In making his case for change Feenberg also identified how postindustrial technologies had so dramatically redefined fundamental social and economic relations that it affected the way that notions of identity and subjectivity were considered. In doing this he invoked the social historian Christopher Lasch’s notion of ‘cultural narcissism’ to discuss how these concepts of self become equally redefined. Lasch argued that since the beginnings of the 20th century in the west, there has been a collapse of public and family life, a gradual diminution of traditional relationships in communities along with an increase in the atomisation of the individual. This in turn led to a culture of competitive individualism, and to the “intensified pursuit of personal pleasure by individuals who have less identity than ever before.”
Lasch further claimed that this new narcissism, thoroughly mediated via everyday technologies, established the conditions for the creation of artificial, invented communities in which the “individual becomes a discontented spectator on his or her own life, engaged in strategies of manipulation and control directed toward the self and others alike.”
Feenberg added his own observations about this redefinition of identity, “The computerisation of the human self-image places the subject now in the position of programmed device, now in the position of programmer.”2. Written over two decades ago, these observations from Lasch and Feenberg appear eerily prescient when it comes to viewing how Chris Howlett utilises the ubiquitous technologies of everyday life to reflect on their role in shaping our social, political and cultural lives.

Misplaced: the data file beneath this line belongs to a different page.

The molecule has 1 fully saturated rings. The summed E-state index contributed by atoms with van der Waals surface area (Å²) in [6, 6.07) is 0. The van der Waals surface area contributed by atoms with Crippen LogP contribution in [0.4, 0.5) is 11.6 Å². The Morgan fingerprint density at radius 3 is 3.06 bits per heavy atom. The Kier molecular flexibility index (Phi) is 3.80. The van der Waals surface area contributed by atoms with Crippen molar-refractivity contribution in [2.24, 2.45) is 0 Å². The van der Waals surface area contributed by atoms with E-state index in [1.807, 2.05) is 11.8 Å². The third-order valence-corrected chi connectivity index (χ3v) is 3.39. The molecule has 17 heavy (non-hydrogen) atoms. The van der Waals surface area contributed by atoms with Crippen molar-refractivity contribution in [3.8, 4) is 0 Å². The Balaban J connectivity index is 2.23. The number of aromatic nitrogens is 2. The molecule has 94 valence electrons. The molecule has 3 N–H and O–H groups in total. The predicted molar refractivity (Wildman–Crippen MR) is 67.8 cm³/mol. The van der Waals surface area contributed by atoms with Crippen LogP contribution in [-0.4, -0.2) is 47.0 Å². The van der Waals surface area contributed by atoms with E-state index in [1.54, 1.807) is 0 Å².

Certainly the potential of the Internet to open up new potentials for political and social discourse would seem to part of the ‘reconstruction and democratisation of technology ‘that Feenberg hoped for. However on another level, the unprecedented reach of technological connectedness that on-line life and instant communication delivers into all aspects of social, family and work environments has also further reconfigured the boundaries between those relationships. The pressure is on to be available 24/7, to be constantly connected, to not be outside of the loop. Work becomes play becomes work, private and public lives become conflated and confused into a complex array of real and virtual spaces. Yet our desire for even more advanced levels of connectivity to the noise of the world appears unabated.